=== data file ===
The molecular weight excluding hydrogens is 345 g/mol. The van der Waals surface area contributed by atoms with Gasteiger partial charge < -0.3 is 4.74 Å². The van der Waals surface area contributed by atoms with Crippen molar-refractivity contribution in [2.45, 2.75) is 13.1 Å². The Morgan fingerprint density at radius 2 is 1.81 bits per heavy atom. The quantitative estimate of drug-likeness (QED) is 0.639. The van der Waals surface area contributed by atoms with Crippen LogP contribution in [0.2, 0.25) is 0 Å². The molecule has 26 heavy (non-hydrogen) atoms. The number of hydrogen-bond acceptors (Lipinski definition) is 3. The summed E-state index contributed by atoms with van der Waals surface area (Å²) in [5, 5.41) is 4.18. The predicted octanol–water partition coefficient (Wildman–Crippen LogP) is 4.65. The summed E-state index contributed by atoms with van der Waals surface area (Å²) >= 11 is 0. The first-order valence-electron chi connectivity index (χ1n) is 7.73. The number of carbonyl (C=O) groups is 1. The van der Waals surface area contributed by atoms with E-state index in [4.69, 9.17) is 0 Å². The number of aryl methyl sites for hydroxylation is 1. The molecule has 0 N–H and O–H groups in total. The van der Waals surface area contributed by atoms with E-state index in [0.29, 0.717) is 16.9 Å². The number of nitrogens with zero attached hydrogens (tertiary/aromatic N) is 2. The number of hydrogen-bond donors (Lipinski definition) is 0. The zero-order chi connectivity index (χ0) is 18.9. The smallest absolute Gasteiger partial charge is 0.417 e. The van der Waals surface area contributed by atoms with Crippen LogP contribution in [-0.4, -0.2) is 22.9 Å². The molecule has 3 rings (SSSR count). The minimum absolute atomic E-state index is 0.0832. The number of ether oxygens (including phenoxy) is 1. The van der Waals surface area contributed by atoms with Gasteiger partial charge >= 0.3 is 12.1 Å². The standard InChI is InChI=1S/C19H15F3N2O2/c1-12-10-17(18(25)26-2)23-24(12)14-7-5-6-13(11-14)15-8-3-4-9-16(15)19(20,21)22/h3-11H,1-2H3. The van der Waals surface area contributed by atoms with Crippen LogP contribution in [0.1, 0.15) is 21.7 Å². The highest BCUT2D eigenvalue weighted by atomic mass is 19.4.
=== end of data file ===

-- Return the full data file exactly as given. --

The molecular weight excluding hydrogens is 345 g/mol. The van der Waals surface area contributed by atoms with Gasteiger partial charge < -0.3 is 4.74 Å². The van der Waals surface area contributed by atoms with Crippen molar-refractivity contribution in [2.45, 2.75) is 13.1 Å². The Morgan fingerprint density at radius 2 is 1.81 bits per heavy atom. The quantitative estimate of drug-likeness (QED) is 0.639. The van der Waals surface area contributed by atoms with Crippen LogP contribution in [0.2, 0.25) is 0 Å². The molecule has 26 heavy (non-hydrogen) atoms. The number of hydrogen-bond acceptors (Lipinski definition) is 3. The summed E-state index contributed by atoms with van der Waals surface area (Å²) in [5, 5.41) is 4.18. The predicted octanol–water partition coefficient (Wildman–Crippen LogP) is 4.65. The summed E-state index contributed by atoms with van der Waals surface area (Å²) >= 11 is 0. The first-order valence-electron chi connectivity index (χ1n) is 7.73. The number of carbonyl (C=O) groups is 1. The van der Waals surface area contributed by atoms with E-state index in [4.69, 9.17) is 0 Å². The number of aryl methyl sites for hydroxylation is 1. The molecule has 0 N–H and O–H groups in total. The van der Waals surface area contributed by atoms with E-state index in [0.29, 0.717) is 16.9 Å². The number of nitrogens with zero attached hydrogens (tertiary/aromatic N) is 2. The number of hydrogen-bond donors (Lipinski definition) is 0. The zero-order chi connectivity index (χ0) is 18.9. The smallest absolute Gasteiger partial charge is 0.417 e. The van der Waals surface area contributed by atoms with Crippen LogP contribution in [-0.4, -0.2) is 22.9 Å². The molecule has 3 rings (SSSR count). The minimum absolute atomic E-state index is 0.0832. The number of ether oxygens (including phenoxy) is 1. The van der Waals surface area contributed by atoms with Gasteiger partial charge >= 0.3 is 12.1 Å². The standard InChI is InChI=1S/C19H15F3N2O2/c1-12-10-17(18(25)26-2)23-24(12)14-7-5-6-13(11-14)15-8-3-4-9-16(15)19(20,21)22/h3-11H,1-2H3. The van der Waals surface area contributed by atoms with Crippen LogP contribution in [0.1, 0.15) is 21.7 Å². The highest BCUT2D eigenvalue weighted by atomic mass is 19.4.